I confessed to save Pak, says scientist
Detained Pakistani nuclear scientist Abdul Qadeer Khan said that he took the blame four years ago for passing atomic secrets to Iran, North Korea and Libya in order to "save his country".
Khan, who has been under effective house arrest since confessing on television in 2004 to running a proliferation network, added that the country's new government had not yet contacted him about his possible release.
Khan was pardoned by President Pervez Musharraf after his confession but has remained under detention.
Musharraf denied any state involvement in Khan's activities but has rejected international requests to quiz the scientist.
"I saved the country for the first time when I made Pakistan a nuclear nation and saved it again when I confessed and took the whole blame on myself," Khan told AFP in a telephone interview from his Islamabad villa late yesterday.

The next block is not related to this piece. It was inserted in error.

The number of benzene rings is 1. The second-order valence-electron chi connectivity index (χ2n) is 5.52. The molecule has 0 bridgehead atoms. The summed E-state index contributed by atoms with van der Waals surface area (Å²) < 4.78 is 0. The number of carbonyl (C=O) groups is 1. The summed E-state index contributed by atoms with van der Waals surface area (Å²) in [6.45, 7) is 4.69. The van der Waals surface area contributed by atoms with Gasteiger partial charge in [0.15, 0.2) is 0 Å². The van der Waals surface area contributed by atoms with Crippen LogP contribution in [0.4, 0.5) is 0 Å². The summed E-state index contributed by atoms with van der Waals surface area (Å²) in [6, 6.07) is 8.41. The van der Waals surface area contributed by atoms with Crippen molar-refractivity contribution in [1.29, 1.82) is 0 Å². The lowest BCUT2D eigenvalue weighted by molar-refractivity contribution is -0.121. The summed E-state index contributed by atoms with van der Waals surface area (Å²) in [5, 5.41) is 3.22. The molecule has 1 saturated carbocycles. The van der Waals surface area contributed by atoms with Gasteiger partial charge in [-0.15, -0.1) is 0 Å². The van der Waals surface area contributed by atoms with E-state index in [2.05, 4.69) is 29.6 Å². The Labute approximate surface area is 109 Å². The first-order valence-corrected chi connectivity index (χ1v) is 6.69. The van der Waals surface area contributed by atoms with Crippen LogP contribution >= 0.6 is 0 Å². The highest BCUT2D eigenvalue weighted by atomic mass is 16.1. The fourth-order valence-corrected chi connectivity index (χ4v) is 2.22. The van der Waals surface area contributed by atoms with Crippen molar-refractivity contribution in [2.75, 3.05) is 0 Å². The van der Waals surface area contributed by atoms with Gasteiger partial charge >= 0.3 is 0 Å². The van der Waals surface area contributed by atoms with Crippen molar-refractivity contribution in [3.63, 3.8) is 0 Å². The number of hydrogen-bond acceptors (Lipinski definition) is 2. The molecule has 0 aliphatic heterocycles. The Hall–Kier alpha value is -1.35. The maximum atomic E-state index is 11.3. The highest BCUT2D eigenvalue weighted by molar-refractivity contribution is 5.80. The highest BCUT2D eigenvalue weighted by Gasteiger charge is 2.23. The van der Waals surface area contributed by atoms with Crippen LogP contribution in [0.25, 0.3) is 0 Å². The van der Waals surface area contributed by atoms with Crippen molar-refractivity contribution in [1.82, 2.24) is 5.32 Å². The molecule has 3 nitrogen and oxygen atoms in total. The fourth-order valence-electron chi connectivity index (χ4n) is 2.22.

Khan is hailed as a hero by many Pakistanis for transforming the country into the Islamic world's first nuclear power.
Pakistan carried out nuclear tests in 1998 in response to detonations by neighbouring India.
"Even Chaudhry Shujaat Hussain (former prime minister) and Mushahid Hussain (a senator from the party that backs Musharraf) said I saved Pakistan by accepting the whole blame myself," he added.
Musharraf's political allies were routed in elections in February and a new government formed by slain opposition leader Benazir Bhutto's party and the grouping of former premier Nawaz Sharif has taken power.
Members of the new government have indicated that they may consider freeing Khan as they review Musharraf's policies over the last nine years and seek to roll back his powers.But Khan said he had no contact with the new administration.
Khan was diagnosed with prostate cancer in 2006 and was briefly hospitalised last month with complications.